For months now, our coat closet has been working overtime corralling all of my family’s winter jackets, boots, and various cold-weather accessories—and, truth be told, not doing a very good job of it. (Casualties of our overtaxed coat closet include one recently bought ski glove that my son swears is in there…somewhere.) So now that spring is here, I am beyond ready to lighten its load and put away our bulky outerwear and winter gear—and maybe find that glove.
But storing seasonal clothing isn’t as simple as tossing everything in a cardboard box and putting it in the attic. In fact, unless you want to shorten its life, don’t do either (read below for the reasons why). Here are five tips for properly storing your out-of-season clothing.
Photography by Matthew Williams for Remodelista: The Organized Home; styling by Alexa Hotz.
Above: Some of our favorite products for seasonal clothing storage are from the Butler’s Closet. Its Shoulder Dust Covers and Coat Garment Covers are all made of 100 percent cotton; $18 and $58, respectively. A couple of Cedar Rings hang from the tops of the hangers to deter moths; on sale for $6.99 per pack at the Container Store.1. Clean clothing before you store it away.
This may seem like a no-brainer, but many seasonal clothes—like coats and sweaters—aren’t items you normally wash after every wear. Make the effort to wash them or have them dry-cleaned before they go bye-bye for the season. Perfume, perspiration, and body oils can all attract insects (including your closet’s dreaded Enemy No. 1: moths). And stains that go untreated will only darken with time. (That goes for your bedding, too. To learn how to clean your wool blankets, see Expert Advice: How to Clean Woolen Blankets, 5 Tips.) Note: If you’re having something dry-cleaned, don’t have it starched as starch can also attract pests.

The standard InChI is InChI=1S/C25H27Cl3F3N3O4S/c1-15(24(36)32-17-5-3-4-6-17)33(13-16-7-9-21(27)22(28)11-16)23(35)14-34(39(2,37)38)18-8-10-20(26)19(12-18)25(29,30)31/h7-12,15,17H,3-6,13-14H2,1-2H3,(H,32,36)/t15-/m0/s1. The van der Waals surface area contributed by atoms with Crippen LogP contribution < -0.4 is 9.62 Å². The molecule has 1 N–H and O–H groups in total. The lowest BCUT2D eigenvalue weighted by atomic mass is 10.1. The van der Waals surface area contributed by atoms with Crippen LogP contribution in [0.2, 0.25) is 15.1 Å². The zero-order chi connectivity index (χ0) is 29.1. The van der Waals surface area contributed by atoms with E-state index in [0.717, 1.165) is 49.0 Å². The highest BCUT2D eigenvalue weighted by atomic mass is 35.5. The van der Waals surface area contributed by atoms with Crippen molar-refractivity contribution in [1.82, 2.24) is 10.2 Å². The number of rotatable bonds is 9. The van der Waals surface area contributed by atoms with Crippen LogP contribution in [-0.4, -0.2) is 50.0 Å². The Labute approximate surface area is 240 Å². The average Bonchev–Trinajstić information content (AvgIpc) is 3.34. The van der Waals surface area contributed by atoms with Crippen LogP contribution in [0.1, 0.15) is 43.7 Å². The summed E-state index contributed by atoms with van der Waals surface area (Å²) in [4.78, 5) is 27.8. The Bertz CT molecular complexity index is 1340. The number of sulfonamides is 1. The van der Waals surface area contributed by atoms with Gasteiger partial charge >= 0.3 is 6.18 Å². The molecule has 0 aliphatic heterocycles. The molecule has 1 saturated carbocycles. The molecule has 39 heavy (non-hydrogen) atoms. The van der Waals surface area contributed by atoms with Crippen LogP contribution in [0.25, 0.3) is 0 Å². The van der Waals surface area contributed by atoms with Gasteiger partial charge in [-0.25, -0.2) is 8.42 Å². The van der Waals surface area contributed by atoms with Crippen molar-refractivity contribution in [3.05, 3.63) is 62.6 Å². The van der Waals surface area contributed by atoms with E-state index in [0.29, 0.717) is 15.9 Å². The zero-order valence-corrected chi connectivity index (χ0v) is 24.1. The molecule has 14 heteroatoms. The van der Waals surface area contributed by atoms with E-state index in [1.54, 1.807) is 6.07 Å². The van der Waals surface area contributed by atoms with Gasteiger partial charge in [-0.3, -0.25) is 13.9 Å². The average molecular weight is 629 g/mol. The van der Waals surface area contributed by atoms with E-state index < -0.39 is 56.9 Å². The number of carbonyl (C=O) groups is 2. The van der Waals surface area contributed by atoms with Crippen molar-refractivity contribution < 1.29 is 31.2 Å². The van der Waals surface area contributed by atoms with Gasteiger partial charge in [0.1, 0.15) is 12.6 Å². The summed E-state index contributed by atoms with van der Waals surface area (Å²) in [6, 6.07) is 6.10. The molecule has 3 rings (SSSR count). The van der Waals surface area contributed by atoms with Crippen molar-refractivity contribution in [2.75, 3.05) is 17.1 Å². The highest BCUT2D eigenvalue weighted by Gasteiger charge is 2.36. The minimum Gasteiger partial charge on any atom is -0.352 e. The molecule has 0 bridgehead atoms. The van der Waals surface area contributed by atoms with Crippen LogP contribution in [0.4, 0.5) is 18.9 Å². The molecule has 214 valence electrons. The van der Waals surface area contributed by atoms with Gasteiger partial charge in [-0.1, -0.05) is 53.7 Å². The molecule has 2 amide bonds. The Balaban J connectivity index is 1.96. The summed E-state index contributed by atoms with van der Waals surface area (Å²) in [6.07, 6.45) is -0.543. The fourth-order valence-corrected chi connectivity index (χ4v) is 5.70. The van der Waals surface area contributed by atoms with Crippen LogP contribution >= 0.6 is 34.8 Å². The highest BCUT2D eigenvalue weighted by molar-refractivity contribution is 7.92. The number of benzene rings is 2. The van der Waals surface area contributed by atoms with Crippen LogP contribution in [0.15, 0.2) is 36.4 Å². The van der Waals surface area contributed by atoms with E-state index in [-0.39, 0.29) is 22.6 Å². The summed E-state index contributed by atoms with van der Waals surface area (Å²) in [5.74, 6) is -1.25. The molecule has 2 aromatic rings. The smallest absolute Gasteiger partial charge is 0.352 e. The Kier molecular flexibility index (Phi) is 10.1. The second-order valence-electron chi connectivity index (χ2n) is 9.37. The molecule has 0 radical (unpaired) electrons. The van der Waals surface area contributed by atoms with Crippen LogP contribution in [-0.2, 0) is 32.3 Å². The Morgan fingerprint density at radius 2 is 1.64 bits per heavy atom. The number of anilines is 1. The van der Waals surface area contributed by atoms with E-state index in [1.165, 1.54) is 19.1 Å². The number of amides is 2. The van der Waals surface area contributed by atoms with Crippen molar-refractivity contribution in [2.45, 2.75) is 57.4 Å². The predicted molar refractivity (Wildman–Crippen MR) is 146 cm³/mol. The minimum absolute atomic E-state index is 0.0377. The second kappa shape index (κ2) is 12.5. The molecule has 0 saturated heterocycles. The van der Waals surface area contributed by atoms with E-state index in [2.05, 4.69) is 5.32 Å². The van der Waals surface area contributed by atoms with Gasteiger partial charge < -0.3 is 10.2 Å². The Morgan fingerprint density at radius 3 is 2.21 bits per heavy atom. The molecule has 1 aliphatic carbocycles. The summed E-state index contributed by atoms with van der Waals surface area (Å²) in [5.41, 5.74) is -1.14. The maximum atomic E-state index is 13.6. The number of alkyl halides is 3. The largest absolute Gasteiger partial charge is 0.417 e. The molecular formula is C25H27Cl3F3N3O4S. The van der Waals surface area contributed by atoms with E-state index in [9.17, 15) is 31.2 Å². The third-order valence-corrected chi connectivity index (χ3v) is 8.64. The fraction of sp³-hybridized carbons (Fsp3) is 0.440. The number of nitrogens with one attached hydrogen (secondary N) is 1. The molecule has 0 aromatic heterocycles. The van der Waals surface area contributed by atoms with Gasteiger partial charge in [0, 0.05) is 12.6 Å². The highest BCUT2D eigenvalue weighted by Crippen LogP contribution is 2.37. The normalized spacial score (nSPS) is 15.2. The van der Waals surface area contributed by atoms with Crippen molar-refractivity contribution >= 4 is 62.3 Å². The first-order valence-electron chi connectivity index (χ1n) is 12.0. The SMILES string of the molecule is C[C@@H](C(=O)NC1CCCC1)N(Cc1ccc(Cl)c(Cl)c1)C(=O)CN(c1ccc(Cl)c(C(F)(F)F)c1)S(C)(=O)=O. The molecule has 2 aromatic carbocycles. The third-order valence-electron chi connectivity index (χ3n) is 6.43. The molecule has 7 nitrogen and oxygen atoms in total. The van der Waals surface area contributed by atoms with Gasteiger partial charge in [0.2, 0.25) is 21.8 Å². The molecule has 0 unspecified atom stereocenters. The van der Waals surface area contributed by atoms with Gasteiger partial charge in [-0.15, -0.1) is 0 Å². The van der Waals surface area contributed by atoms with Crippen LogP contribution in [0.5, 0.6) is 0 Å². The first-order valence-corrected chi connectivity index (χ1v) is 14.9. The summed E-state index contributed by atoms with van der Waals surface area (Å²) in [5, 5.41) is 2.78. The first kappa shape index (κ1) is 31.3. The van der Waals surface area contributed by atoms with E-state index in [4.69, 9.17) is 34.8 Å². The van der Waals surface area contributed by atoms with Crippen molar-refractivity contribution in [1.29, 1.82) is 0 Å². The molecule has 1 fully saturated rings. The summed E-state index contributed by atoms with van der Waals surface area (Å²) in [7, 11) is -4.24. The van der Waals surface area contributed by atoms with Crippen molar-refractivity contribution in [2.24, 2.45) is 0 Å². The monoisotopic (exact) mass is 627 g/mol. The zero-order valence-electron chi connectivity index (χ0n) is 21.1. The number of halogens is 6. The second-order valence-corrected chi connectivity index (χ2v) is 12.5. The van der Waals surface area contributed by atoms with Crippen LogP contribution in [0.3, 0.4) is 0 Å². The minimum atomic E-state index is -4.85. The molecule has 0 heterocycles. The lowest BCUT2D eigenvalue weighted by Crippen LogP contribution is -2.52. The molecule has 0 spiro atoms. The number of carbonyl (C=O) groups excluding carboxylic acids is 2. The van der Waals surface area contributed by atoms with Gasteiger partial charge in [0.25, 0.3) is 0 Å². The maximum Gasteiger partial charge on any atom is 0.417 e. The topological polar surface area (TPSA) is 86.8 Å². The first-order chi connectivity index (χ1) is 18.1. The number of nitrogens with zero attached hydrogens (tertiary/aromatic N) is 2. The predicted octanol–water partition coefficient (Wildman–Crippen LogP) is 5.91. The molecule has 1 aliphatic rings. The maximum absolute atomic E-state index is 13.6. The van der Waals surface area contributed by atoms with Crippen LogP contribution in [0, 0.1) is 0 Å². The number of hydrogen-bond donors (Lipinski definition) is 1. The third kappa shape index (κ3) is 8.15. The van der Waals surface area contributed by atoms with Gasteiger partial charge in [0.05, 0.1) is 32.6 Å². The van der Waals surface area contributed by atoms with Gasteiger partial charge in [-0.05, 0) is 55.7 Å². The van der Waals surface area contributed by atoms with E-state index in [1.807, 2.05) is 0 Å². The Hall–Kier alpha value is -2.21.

2. Learn what to hang—and how to properly do it.
It may have been fine to hang that cardigan on a hanger when you were reaching for it once a week, but when it comes time to stow it for the season, it’s best to fold it. In general, any item that can lose its shape—knits, synthetics, and silks—should be folded for long-term storage. Outerwear can be hung up; avoid wire hangers and go for wood or padded hangers, which offer more support. And it’s best to hang your pants using the kind of hangers that have two boards to lock in the hem or cuff so that you won’t crease them.
Above: Ikea’s Bumerang Hangers in white ($5.49 for eight) and the Container Store’s Basic Shirt Hangers in natural ($7.99 for six) are both good options for wood hangers, which help prevent misshapen clothes.3. Say no to plastic or cardboard packaging.
Your clothing needs to breathe. Plastic bags from the dry cleaner, plastic bins, cardboard packaging—keep your clothes trapped in them, and you’ll risk mildew, insects, and yellowing. The best storage container for your seasonal clothing is made of either linen or cotton.
Above: Muji’s Cotton Linen Zip Box is no longer sold on the US website, but it’s still available on the UK site; £19.95.4. Pretreat for moths.
For extra protection from moths, consider adding lavender sachets to your stack of seasonal clothes. Lavender smells pretty to us but is actively loathed by moths. But no matter how much you want to prevent holes in your sweaters, stay away from mothballs, which are toxic not just to moths but also humans and their pets.
5. Store in a dark, cool, dry spot.
That means the basement and attic are verboten as both areas tend to be humid and musty. Many closets have a high shelf that is perfect for stowing your out-of-season wardrobe.
Want more ideas on organizing your closet? Here’s some inspiration:
How to Organize, Store, and Keep Track of Hand-Me-Downs $10 and a Day: Justine’s DIY Closet Makeover, Fabric-Wrapped Hangers Included Closet Clean Out: The Only 10 Pieces of Clothing You Need #Uncategorized #ClothesHangers #ClothingStorage #ClosetOrganizers #PersonalOrganizing